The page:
I'm sorry I'm coming in late on this.
Are these new knobs at the job level? I think this the wrong direction. In particular, just limiting the number of slots won't do any good. The high ram job processing is a much better model. So rather than declaring max number of maps or reduces, we should allow "large task" jobs where each task is given multiple slots.
Couldn't agree more. See
I see the following issues:
As of today, the framework will not be able to guard against users who take up a node and consume all resources (cpu, memory, disk etc.) and starve other user tasks running on the machines. This goes against the spirit of shared compute/storage clusters. I can see an argument being made for this feature once we can figure how to charge
the user based on the task's total resource consumption; however we are a long way away from this. We have taken a step along this direction by introducing the High RAM Jobs feature in the Capacity Scheduler, we have a long way to go.
Given that we mostly agree that the high-ram jobs are the right model, these features interact very badly with each other.
Consider a high-ram job which has mapred.max.maps.per.cluster set to 100 and a few thousand tasks (a fraction of which is sufficient to exhaust the capacity of it's queue).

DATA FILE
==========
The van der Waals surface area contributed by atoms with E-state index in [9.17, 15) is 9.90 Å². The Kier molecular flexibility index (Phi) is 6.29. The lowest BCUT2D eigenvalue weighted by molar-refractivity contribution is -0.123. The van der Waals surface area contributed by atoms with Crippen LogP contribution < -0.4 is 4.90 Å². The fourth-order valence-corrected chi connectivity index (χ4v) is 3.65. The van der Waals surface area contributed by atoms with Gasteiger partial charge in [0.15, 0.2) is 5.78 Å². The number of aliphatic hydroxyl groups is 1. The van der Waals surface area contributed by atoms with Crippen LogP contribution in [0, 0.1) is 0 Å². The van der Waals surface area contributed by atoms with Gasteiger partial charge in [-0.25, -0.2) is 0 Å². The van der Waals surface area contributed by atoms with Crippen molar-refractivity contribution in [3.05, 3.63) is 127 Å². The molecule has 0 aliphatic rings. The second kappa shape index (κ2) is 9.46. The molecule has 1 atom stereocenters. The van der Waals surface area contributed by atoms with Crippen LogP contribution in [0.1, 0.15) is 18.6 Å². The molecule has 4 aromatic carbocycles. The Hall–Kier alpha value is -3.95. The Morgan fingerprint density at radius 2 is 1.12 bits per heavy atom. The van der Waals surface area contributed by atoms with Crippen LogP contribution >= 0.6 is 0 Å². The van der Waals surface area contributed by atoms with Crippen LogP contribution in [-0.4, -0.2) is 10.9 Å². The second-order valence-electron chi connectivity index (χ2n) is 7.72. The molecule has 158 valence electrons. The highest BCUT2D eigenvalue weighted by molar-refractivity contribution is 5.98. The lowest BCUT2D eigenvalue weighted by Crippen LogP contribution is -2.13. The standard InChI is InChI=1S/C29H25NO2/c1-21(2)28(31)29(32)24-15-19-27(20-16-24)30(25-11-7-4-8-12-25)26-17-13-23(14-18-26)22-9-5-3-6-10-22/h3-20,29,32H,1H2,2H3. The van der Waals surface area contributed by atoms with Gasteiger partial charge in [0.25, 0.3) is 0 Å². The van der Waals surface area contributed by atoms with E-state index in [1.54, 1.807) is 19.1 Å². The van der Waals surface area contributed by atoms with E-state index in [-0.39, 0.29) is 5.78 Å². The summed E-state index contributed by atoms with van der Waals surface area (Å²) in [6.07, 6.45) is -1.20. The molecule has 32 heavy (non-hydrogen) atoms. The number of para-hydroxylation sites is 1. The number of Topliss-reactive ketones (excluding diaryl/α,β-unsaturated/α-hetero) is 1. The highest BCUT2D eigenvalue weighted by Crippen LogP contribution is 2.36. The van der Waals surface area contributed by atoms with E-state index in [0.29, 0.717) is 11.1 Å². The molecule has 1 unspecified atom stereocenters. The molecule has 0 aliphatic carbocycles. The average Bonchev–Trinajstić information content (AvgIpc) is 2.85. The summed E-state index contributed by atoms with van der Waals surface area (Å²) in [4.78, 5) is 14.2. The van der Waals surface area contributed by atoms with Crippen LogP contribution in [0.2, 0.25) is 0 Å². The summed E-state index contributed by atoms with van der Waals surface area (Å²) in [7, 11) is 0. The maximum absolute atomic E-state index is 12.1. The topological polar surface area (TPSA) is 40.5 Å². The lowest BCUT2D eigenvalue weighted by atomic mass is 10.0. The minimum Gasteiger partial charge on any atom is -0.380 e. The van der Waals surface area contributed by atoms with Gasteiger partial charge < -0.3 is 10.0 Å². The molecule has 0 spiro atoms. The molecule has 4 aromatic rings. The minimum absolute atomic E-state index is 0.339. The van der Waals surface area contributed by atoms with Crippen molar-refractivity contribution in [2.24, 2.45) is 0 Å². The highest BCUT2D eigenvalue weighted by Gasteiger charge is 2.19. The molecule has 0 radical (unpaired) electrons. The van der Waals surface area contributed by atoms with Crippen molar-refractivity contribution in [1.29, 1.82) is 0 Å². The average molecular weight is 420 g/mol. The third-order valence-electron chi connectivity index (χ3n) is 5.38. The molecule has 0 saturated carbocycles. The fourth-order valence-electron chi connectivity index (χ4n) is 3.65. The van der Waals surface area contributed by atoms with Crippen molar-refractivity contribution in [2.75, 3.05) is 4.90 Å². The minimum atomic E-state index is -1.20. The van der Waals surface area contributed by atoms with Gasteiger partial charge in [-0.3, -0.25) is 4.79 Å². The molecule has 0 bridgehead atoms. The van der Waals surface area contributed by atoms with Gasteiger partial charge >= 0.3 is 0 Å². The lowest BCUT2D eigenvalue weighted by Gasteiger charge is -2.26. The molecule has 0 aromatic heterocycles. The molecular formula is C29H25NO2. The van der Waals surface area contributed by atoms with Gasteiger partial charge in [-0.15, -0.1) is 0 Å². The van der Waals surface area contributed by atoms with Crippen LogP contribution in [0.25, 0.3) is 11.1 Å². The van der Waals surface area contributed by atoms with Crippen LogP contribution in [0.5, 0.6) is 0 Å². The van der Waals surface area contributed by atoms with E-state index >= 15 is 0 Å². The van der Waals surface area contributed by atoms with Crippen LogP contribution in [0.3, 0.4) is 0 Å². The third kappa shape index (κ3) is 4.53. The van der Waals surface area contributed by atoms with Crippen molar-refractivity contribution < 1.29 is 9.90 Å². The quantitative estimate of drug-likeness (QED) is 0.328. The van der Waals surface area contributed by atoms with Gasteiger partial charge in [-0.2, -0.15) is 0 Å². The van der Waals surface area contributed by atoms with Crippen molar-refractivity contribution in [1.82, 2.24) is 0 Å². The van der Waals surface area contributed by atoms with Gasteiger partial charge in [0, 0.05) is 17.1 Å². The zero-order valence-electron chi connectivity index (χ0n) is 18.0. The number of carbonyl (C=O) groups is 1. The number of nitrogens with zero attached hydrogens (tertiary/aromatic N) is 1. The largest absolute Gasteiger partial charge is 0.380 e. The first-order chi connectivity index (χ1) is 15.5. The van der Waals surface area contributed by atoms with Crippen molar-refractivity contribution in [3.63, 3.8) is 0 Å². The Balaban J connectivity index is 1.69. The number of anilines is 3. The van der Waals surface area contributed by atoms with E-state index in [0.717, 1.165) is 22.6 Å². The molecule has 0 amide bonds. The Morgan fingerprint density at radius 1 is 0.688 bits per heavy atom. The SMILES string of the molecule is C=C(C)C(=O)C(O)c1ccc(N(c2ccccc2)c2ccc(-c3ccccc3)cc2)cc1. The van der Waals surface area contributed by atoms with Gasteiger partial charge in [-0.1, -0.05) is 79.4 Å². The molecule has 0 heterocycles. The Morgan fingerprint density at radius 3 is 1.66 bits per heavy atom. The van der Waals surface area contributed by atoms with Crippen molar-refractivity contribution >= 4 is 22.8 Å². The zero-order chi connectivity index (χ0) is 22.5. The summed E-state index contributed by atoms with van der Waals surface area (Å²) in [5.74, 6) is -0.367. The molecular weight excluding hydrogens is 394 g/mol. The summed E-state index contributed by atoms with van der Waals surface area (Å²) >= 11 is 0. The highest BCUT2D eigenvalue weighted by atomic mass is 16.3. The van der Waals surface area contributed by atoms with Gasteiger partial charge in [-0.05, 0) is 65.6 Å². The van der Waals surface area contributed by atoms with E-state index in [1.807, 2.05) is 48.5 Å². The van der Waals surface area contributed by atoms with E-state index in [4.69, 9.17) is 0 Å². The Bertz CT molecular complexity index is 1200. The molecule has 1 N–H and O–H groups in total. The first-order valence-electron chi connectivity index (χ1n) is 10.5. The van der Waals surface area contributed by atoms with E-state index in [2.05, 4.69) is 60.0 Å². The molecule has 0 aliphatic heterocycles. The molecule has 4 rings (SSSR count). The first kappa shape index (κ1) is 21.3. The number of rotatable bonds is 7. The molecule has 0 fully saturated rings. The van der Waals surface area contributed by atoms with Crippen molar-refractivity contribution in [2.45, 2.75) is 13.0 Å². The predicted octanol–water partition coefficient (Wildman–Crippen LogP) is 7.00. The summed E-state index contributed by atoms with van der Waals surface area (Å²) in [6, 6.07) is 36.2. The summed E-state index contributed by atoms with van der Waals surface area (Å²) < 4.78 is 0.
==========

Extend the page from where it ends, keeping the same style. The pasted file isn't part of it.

Currently the CapacityScheduler starts 'reserving' slots (after charging the user, queue etc.) to satisfy the resource requirements of the job.
Now we have 2 choices if we choose to incorporate mapred.max.
- Do not 'reserve' more tasktrackers than mapred.max.maps.per.cluster
- Reserve as much as needed but start 'unreserving' as soon as we have scheduled 'mapred.max.maps.per.cluster' number of maps.
Either way we are in trouble.
- The high-ram job is seriously starved. The scheduler has to pick only 100 nodes and no more. If they happened to be bad bets (other long running tasks etc.) the high-ram job needs to wait for a long while. Furthermore, the other bad side-effect is that the high-ram job gets pinned to the first 100 nodes and this really hurts locality of its tasks.
- The cluster is severely under-utilized since we may reserve all of the queue's capacity and then realize that we have to start 'unreserving'. Once the first wave of maps of the high-ram job are done we rinse and repeat for each wave of mapred.max.maps.per.cluster maps, there-by keeping the cluster idle for large amounts of time.
I think we should revert this before it is released.
Unfortunately, yes. +1